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Mikhail Tal

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Mikhail Tal
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Mikhail Tal

Mikhail Nekhemievich Tal (Михаил Нехемьевич Таль) (November 9 1936 - June 28 1992), born in Riga, Latvia, was the eighth World Chess Champion.

Known as "The Magician from Riga", Tal can be considered as the archetype of the attacking player, developing an extremely powerful and imaginative play. His approach over the board was very pragmatic - in that respect, he is one of the heirs of the ex-World Champion Emanuel Lasker. He often sacrificed material in the search for initiative in chess which was defined by the ability to make threats to which the opponent must respond. His first and most influential trainer was Alexander Koblentz.

Tal's playing style was scorned by ex-World Champion Vasily Smyslov as nothing more than "tricks," yet he convincingly beat every notable grandmaster with his trademark aggression (Viktor Korchnoi and Paul Keres are two of the few with a significant plus record against him). Tal's intuitive sacrifices created vast complications, and many masters found it impossible to solve all the problems he created over the board, though deeper post-game analysis found flaws in some of his conceptions.

Tal loved the game in itself and considered that "Chess, first of all, is Art." He was capable of playing numerous blitz games against unknown or relatively weak players purely for the joy of playing.

Tal's dominance over Bobby Fischer in his early years helped his rise to the top. In 1960, at the age of 24, Tal defeated the relatively staid and strategic Mikhail Botvinnik in a World Championship match, making him the youngest ever world champion (a record later broken by Garry Kasparov, who earned the title at 22). Botvinnik won the return match against Tal in 1961 after a lengthy study of Tal's style. Tal's chronic kidney problems may also have contributed to his defeat. His short reign atop the chess world made him one of the two so-called "winter kings" (the other was Vasily Smyslov) that broke up Botvinnik's long domination (1948-1963).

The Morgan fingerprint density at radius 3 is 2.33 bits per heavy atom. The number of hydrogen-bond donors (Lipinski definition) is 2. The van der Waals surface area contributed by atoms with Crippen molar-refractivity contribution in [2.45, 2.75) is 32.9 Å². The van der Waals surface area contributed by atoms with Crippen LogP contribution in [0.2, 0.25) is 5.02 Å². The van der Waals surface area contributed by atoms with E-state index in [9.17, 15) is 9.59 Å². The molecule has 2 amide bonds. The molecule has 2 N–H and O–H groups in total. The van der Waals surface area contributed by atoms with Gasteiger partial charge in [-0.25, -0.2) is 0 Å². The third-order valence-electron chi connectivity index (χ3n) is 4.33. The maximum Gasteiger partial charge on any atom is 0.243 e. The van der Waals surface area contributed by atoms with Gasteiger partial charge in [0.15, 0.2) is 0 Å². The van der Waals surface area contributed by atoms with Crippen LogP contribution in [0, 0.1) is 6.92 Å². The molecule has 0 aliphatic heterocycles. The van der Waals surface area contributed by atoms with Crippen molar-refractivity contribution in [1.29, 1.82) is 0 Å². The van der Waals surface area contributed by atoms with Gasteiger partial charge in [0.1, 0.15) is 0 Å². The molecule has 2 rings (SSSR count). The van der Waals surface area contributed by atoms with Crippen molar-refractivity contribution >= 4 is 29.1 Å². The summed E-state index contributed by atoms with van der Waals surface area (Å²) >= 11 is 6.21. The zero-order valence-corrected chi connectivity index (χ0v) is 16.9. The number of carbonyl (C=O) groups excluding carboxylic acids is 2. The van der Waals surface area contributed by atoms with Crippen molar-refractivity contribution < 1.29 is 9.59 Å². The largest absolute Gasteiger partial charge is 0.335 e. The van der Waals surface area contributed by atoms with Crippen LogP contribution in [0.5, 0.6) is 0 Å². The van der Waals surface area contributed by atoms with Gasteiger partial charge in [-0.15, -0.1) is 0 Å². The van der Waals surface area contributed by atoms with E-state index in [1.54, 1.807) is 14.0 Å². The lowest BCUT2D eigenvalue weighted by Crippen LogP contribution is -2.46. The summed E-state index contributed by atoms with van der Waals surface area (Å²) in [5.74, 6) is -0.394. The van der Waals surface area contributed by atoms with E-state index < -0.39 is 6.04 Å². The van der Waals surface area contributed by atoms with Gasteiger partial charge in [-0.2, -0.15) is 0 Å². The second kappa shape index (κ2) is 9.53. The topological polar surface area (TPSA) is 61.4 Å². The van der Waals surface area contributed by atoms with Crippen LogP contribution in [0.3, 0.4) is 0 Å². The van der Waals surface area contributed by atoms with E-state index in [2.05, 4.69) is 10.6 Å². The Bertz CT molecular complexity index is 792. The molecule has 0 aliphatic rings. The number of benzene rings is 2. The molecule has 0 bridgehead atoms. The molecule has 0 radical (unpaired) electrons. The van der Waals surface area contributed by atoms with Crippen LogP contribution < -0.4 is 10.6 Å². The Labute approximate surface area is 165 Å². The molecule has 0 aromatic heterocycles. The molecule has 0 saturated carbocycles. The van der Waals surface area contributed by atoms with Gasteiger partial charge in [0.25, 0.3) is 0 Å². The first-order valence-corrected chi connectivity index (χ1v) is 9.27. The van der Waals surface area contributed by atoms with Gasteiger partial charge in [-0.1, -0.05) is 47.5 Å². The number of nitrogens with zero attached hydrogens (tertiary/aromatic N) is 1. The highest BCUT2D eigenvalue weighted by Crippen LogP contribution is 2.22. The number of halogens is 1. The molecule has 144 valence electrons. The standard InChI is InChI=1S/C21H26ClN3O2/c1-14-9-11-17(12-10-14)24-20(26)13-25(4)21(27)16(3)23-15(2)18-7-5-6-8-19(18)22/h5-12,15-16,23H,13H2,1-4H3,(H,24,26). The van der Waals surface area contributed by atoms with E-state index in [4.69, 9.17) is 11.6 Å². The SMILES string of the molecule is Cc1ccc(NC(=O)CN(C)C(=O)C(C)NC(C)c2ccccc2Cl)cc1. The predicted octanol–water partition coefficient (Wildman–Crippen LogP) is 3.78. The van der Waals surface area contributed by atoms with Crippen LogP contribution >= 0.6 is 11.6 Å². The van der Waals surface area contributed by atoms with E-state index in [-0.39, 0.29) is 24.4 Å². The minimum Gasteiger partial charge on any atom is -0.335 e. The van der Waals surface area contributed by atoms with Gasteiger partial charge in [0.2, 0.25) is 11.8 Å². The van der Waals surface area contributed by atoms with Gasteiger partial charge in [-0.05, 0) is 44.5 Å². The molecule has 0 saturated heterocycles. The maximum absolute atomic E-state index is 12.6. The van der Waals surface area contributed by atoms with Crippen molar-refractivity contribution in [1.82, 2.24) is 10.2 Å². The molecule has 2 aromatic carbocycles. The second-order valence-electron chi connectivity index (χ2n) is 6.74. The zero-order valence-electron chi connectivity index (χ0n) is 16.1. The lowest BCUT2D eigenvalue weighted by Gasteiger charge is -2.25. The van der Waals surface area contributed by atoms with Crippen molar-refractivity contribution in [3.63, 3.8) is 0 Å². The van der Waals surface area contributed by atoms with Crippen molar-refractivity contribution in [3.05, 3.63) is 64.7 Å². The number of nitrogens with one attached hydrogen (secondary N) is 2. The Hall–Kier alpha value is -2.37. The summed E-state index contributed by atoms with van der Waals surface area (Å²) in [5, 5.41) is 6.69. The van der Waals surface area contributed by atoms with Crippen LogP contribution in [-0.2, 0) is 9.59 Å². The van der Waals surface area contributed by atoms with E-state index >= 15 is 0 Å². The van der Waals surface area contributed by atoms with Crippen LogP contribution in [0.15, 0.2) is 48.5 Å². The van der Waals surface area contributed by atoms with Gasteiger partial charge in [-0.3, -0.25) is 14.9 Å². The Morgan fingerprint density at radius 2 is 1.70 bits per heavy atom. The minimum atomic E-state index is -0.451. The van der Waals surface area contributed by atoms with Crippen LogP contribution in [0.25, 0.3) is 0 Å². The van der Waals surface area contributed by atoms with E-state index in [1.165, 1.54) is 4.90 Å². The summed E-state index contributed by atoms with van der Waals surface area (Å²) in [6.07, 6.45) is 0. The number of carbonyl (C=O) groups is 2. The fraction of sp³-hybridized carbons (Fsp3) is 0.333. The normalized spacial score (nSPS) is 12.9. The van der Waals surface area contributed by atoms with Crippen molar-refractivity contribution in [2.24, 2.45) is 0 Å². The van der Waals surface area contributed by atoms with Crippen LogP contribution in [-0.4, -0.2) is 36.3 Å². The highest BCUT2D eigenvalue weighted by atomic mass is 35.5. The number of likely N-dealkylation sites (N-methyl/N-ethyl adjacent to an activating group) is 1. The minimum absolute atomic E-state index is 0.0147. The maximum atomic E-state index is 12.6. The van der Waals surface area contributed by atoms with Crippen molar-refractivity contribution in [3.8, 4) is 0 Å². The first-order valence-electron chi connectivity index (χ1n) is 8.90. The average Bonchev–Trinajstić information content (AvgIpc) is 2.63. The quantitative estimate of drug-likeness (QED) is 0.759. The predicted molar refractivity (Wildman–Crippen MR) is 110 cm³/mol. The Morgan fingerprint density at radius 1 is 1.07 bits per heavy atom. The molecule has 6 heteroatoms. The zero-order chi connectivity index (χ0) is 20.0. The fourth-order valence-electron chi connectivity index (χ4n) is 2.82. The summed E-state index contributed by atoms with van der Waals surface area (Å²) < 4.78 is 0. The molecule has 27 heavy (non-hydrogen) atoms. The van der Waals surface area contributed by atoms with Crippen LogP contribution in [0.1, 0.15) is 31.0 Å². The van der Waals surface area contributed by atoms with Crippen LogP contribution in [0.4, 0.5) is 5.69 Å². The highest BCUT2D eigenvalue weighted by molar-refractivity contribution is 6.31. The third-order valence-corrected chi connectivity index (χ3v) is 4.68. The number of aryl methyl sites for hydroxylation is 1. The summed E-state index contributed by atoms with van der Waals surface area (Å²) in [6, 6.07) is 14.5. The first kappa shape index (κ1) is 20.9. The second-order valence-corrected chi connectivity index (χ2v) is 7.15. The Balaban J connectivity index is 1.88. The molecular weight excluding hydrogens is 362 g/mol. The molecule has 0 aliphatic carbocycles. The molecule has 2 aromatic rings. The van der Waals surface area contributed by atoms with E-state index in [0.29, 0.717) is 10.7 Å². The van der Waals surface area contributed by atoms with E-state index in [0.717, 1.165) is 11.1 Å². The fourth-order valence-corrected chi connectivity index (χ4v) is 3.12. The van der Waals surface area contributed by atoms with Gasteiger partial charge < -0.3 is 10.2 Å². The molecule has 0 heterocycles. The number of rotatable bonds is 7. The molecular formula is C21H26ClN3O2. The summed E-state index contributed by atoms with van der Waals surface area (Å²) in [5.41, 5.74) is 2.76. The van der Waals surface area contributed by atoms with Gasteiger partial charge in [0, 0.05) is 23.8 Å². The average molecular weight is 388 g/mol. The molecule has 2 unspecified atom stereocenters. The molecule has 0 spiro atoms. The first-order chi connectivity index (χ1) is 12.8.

One of Tal's greatest achievements during his later career was an equal first place with Anatoly Karpov in the 1979 Montreal "Tournament of Stars" - there he delivered a superb performance against many of the strongest grandmasters of the day.

Of the current top-level players, the Latvian-born Spaniard Alexei Shirov has probably been most influenced or inspired by Tal's sacrificial style. In fact he studied with Tal as a youth. Many other Latvian grandmasters and masters, for instance Alexander Shabalov and Alvis Vitolins, have played in a similar vein, causing some to speak of a "Latvian School of Chess."

Quotes

  • "If you wait for luck to turn up, life becomes very boring."
  • "There are two types of sacrifices - sound ones and mine."
  • "Chess is better than checkers. In the very least it has a more interesting cast of characters."
  • "...Just as one's imagination is stirred by a girl's smile, so is one's imagination stirred by the possibilities of chess."
  • Many sacrifices dont require concrete calculation at all. It is sufficient to only glance at the arising position to convince us that the sacrifice is correct.
  • "The pieces must breathe deeply and with a full chest!"
  • Extraordinarily tense, full-blooded struggles that are absolutely without any mistakes are only to be found in distant interplanetary chess tournaments.

Further reading


Preceded by:
Mikhail Botvinnik
World Chess Champion
1960–1961
Succeeded by:
Mikhail Botvinnik

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External links

de:Michail Tal es:Mijal Tal fr:Mikhal Tal it:Mikhail Tal he:מיכאל טל nl:Mikhail Tal pl:Michaił Tal pt:Mikhail Tal ru:Таль, Михаил Нехемьевич

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